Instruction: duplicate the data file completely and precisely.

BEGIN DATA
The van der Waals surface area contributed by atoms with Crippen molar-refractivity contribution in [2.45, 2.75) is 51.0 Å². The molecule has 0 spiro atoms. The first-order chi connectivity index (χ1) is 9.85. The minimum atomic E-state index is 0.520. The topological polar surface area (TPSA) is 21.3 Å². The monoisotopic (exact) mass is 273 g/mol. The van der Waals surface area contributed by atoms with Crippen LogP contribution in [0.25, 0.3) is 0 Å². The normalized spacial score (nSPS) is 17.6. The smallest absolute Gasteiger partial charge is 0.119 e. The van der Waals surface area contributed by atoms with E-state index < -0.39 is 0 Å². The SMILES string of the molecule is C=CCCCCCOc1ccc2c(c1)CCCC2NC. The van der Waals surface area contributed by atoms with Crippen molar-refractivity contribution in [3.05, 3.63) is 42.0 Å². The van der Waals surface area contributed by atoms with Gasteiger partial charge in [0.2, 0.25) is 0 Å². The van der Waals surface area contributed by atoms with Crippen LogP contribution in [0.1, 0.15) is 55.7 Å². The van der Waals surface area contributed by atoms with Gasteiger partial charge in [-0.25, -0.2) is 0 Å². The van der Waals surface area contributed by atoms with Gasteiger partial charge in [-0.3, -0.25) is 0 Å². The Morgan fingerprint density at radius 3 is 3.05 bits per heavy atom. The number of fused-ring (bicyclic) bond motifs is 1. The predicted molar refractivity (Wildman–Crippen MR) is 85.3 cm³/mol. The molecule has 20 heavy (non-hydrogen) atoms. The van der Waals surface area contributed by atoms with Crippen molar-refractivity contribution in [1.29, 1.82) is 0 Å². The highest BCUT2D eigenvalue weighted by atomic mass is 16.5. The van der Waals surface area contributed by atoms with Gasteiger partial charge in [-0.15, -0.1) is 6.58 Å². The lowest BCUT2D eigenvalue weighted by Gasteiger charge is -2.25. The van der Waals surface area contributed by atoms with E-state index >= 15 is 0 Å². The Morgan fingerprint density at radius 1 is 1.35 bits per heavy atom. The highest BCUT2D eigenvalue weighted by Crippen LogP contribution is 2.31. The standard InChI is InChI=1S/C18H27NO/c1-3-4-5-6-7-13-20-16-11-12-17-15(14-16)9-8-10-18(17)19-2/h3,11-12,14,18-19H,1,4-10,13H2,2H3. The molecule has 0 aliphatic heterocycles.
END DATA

The van der Waals surface area contributed by atoms with Crippen molar-refractivity contribution in [2.45, 2.75) is 51.0 Å². The molecule has 0 spiro atoms. The first-order chi connectivity index (χ1) is 9.85. The minimum atomic E-state index is 0.520. The topological polar surface area (TPSA) is 21.3 Å². The monoisotopic (exact) mass is 273 g/mol. The van der Waals surface area contributed by atoms with Crippen LogP contribution in [0.25, 0.3) is 0 Å². The normalized spacial score (nSPS) is 17.6. The smallest absolute Gasteiger partial charge is 0.119 e. The van der Waals surface area contributed by atoms with E-state index < -0.39 is 0 Å². The SMILES string of the molecule is C=CCCCCCOc1ccc2c(c1)CCCC2NC. The van der Waals surface area contributed by atoms with Crippen molar-refractivity contribution in [3.05, 3.63) is 42.0 Å². The van der Waals surface area contributed by atoms with Gasteiger partial charge in [0.2, 0.25) is 0 Å². The van der Waals surface area contributed by atoms with Crippen LogP contribution in [0.1, 0.15) is 55.7 Å². The van der Waals surface area contributed by atoms with Gasteiger partial charge in [-0.25, -0.2) is 0 Å². The van der Waals surface area contributed by atoms with Gasteiger partial charge in [-0.3, -0.25) is 0 Å². The Morgan fingerprint density at radius 3 is 3.05 bits per heavy atom. The number of fused-ring (bicyclic) bond motifs is 1. The predicted molar refractivity (Wildman–Crippen MR) is 85.3 cm³/mol. The molecule has 20 heavy (non-hydrogen) atoms. The van der Waals surface area contributed by atoms with Crippen molar-refractivity contribution in [1.29, 1.82) is 0 Å². The highest BCUT2D eigenvalue weighted by atomic mass is 16.5. The van der Waals surface area contributed by atoms with Gasteiger partial charge in [-0.15, -0.1) is 6.58 Å². The lowest BCUT2D eigenvalue weighted by Gasteiger charge is -2.25. The van der Waals surface area contributed by atoms with E-state index >= 15 is 0 Å². The Morgan fingerprint density at radius 1 is 1.35 bits per heavy atom. The highest BCUT2D eigenvalue weighted by Crippen LogP contribution is 2.31. The standard InChI is InChI=1S/C18H27NO/c1-3-4-5-6-7-13-20-16-11-12-17-15(14-16)9-8-10-18(17)19-2/h3,11-12,14,18-19H,1,4-10,13H2,2H3. The molecule has 0 aliphatic heterocycles.